A sheep in Wolfowitz clothing?
The Washington Post has an extended portrait of Deputy Defense Secretary Paul Wolfowitz. The bottom line is that he's one misunderstood man.
Sez in one passage:
But to Wolfowitz, there is no contradiction between calculated policies and idealistic goals. Rather, he contends, they can reinforce each other. Indeed, Wolfowitz is most confrontational when he is most idealistic.
Nowhere is that more evident than in his advocacy of transforming the politics of the Middle East, a policy that frequently is attacked as unrealistically idealistic. As he put it to the Jerusalem Post earlier this year, "The idea that we could live with another 20 years of stagnation in the Middle East that breeds this radicalism and breeds terrorism is, I think, just unacceptable."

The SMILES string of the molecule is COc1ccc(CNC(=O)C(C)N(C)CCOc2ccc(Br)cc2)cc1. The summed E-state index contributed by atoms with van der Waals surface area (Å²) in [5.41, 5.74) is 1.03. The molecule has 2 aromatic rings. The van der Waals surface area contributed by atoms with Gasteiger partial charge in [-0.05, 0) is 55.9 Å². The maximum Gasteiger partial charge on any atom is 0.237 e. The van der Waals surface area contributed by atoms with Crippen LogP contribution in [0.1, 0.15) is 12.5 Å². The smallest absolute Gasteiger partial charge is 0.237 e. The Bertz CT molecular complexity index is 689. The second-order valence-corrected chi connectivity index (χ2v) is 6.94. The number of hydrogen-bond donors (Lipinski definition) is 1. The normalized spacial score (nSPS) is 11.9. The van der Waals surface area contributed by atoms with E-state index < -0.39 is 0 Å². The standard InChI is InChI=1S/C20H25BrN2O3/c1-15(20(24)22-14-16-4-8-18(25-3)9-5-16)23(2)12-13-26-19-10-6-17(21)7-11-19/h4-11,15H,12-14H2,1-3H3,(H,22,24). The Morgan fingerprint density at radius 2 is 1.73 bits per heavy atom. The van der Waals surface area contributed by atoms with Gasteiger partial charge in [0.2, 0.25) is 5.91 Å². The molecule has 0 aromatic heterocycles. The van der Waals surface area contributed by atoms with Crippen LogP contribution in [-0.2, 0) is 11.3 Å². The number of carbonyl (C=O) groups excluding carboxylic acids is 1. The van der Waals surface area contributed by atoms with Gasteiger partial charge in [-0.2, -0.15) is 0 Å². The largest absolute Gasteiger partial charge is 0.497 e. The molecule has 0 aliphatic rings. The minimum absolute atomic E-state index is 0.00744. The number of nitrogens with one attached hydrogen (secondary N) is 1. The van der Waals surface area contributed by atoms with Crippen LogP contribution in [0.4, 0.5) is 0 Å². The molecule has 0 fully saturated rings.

But some think Wolfowitz is out of his league:
Some see Wolfowitz's views on the Middle East as dangerously naive. "Wolfowitz doesn't know much about the business he's in," says retired Marine Gen. Joseph Hoar, a former chief of the Central Command, the U.S. military headquarters for the region. "He knows very little about war fighting. And he knows very little about the Middle East, aside from maybe Israel."
Wolfowitz responds, "I think I know a lot about Islam, as a whole, and I know a lot about the Middle East. I've been following it for a very long time." He also notes that the experts frequently have been wrong about whether one Arab state would attack another, as Iraq did to Kuwait in 1990, or what the reaction of the "Arab street" would be to the U.S. invasion of Iraq this year.
But to Wolfowitz, trying to change the Middle East is far from unrealistic. Rather, it is using universal ideals to achieve the practical end of curtailing terrorism. Just as much of East Asia democratized in the 1980s and 1990s, so too is there a chance that the Middle East could change radically. "It could," he says. "And it's certainly worth a try."
If that sounds a trifle Wilsonian, try Tim Cavanaugh's take on Wolfowitz for the Daily Star, which he reprinted on the Reason website.
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